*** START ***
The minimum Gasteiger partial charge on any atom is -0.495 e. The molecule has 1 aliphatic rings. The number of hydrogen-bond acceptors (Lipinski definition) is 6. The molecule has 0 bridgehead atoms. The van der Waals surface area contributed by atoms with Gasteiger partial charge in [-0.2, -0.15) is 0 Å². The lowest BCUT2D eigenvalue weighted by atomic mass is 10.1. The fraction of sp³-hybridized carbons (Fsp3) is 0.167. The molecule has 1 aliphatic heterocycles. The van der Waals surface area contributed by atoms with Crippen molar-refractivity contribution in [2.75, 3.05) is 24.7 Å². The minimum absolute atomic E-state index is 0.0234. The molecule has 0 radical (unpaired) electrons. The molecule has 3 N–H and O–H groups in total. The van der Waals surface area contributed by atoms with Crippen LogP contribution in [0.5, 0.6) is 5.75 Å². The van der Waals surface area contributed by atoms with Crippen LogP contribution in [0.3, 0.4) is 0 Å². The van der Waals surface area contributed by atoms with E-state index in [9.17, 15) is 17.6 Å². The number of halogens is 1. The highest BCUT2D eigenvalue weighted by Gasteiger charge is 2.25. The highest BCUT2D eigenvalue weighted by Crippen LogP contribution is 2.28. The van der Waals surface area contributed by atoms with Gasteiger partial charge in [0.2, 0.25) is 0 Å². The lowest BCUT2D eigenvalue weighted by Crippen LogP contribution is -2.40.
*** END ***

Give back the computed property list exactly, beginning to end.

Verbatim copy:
The minimum Gasteiger partial charge on any atom is -0.495 e. The molecule has 1 aliphatic rings. The number of hydrogen-bond acceptors (Lipinski definition) is 6. The molecule has 0 bridgehead atoms. The van der Waals surface area contributed by atoms with Gasteiger partial charge in [-0.2, -0.15) is 0 Å². The lowest BCUT2D eigenvalue weighted by atomic mass is 10.1. The fraction of sp³-hybridized carbons (Fsp3) is 0.167. The molecule has 1 aliphatic heterocycles. The van der Waals surface area contributed by atoms with Crippen molar-refractivity contribution in [2.75, 3.05) is 24.7 Å². The minimum absolute atomic E-state index is 0.0234. The molecule has 0 radical (unpaired) electrons. The molecule has 3 N–H and O–H groups in total. The van der Waals surface area contributed by atoms with Crippen LogP contribution in [0.5, 0.6) is 5.75 Å². The van der Waals surface area contributed by atoms with Crippen LogP contribution in [0.3, 0.4) is 0 Å². The van der Waals surface area contributed by atoms with E-state index in [9.17, 15) is 17.6 Å². The number of halogens is 1. The highest BCUT2D eigenvalue weighted by Gasteiger charge is 2.25. The highest BCUT2D eigenvalue weighted by Crippen LogP contribution is 2.28. The van der Waals surface area contributed by atoms with Gasteiger partial charge in [0.2, 0.25) is 0 Å². The lowest BCUT2D eigenvalue weighted by Crippen LogP contribution is -2.40.